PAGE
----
England national football team manager Gareth Southgate has suggested that a boycott of the 2022 World Cup would have little effect and will also come too late.
The Three Lions have already qualified for the FIFA tournament set to take place in November and December this year, and ahead of a friendly against Switzerland on Saturday, Southgate joined the likes of Germany stars Joshua Kimmich and Toni Kroos who have also gone on the record doubting the effect of such an action that many have made calls for.
“I don’t know what a boycott would achieve,” Southgate confessed. “It would be a big story but the tournament would still go ahead and the fact is that the biggest issues that are non-religious and non-cultural concern what happened with the building of the stadiums,” he added, in relation to the alleged 6,500 deaths of migrants building the grounds that will host the competition’s matches.
“And sadly there is nothing we can do about that now,” Southgate pointed out. “As soon as we entered this tournament we should have decided what stance we would take against Qatar.”
Gareth Southgate has questioned what England would achieve by boycotting this year’s World Cup due to human rights issues in Qatar. pic.twitter.com/eWfXRzWMfl
— Sky Sports News (@SkySportsNews) March 25, 2022
“Should we protest against them as a country or on a specific issue?” Southgate asked. “Because if it’s as a country, we are intertwined, as we have seen with Russia.”
“We have all sorts of investments with Qatar in this country. Are we all going to stop shopping at Sainsburys or protest against the Shard?” he offered, mentioning the famous British supermarket chain and London skyscraper.
“We are in such a complex world as we have seen with people criticizing the Saudi investment in Newcastle [United] and then we go to them asking to reduce the oil prices so we can get our petrol cheaper,” Southgate went on, before revealing that players had been briefed on the issues in Qatar in recent days.
“The conversations with the players were very important. We were trying to reduce an incredible amount of information into key areas and that has provoked a lot of discussions between them,” Southgate began on this.
“They are thinking through how best they can respond to try to affect things. Some of the religious and cultural aspects are going to be very difficult to change but there is an opportunity to use our voices in a positive way.”
“All these discussions concerning diplomatic relations and dealing with other countries are extremely complicated and I don’t think it’s a decision the players or myself can make,” Southgate claimed.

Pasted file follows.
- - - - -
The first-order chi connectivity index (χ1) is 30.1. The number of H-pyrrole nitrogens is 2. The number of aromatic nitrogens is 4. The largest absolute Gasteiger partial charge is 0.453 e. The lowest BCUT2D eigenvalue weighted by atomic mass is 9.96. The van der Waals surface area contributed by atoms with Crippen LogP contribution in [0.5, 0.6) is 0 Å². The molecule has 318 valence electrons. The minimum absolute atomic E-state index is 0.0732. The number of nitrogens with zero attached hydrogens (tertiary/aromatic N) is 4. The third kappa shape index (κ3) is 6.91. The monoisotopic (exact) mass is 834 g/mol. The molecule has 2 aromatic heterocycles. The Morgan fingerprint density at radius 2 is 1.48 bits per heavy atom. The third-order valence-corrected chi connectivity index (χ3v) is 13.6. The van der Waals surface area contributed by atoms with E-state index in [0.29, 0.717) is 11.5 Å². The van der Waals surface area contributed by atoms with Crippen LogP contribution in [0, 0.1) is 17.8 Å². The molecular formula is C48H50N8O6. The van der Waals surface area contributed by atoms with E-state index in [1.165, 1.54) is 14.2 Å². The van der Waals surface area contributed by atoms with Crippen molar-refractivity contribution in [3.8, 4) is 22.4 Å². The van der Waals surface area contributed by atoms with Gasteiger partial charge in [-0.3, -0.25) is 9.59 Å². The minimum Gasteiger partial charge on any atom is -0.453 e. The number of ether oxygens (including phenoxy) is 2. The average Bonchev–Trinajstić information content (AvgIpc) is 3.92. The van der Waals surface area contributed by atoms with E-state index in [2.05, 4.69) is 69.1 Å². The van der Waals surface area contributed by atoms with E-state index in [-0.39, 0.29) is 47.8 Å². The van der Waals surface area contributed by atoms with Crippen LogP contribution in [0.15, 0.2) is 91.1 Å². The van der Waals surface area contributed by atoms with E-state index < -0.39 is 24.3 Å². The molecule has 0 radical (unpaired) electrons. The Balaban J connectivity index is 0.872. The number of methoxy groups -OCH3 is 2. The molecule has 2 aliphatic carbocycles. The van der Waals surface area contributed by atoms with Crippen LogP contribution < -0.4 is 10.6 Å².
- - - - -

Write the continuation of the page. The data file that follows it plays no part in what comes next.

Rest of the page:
Liverpool’s Jordan Henderson, who has been a part of the England fold for over a decade, is one of the squad members to have already come out and remark on how shocked he was by the talks.
“I’d heard a lot of stuff about Qatar but it was hard to know what was going on, what was true and what wasn’t,” Henderson started. “I played there in the Club World Cup with Liverpool three years ago and as far as I was concerned there were no issues.”
“We were only there for a week and everything was fine with the accommodation and the stadium and there were no issues with the supporters so everything seemed OK.
“But when we were given a proper briefing by the FA the other day, it was quite shocking and horrendous to hear some of the issues that have been happening there.
“That has taken some time for us to digest and it’s sparked off a conversation within the team because it’s a really important topic and we need to work out what we want to do going forward,” Henderson insisted, saying that the World Cup is an “opportunity to shine a light on the issues that are there”. “Maybe we can use our platforms to make a change for the better,” Henderson also said.
Outlining how England captain Harry Kane plans to speak to his counterparts from other teams, Henderson accepted that “whatever we decide to do as a team will be criticized and will never be enough” but isn’t “why we do it”.
“We try to make a difference in the world for a positive change and I think everyone knows we will always stand against discrimination. People questioned why we were taking the knee and at the beginning I could hear some fans who were booing us for doing it,” Henderson recalled, after England were jeered by their supporters in a friendly leading up to Euro 2020 where they reached the final.
“But all I hear now are cheers so I feel we’ve made positive change in a very short time. But there’s a lot of work to be done and we will continue doing that as a team and as individuals,” Henderson concluded.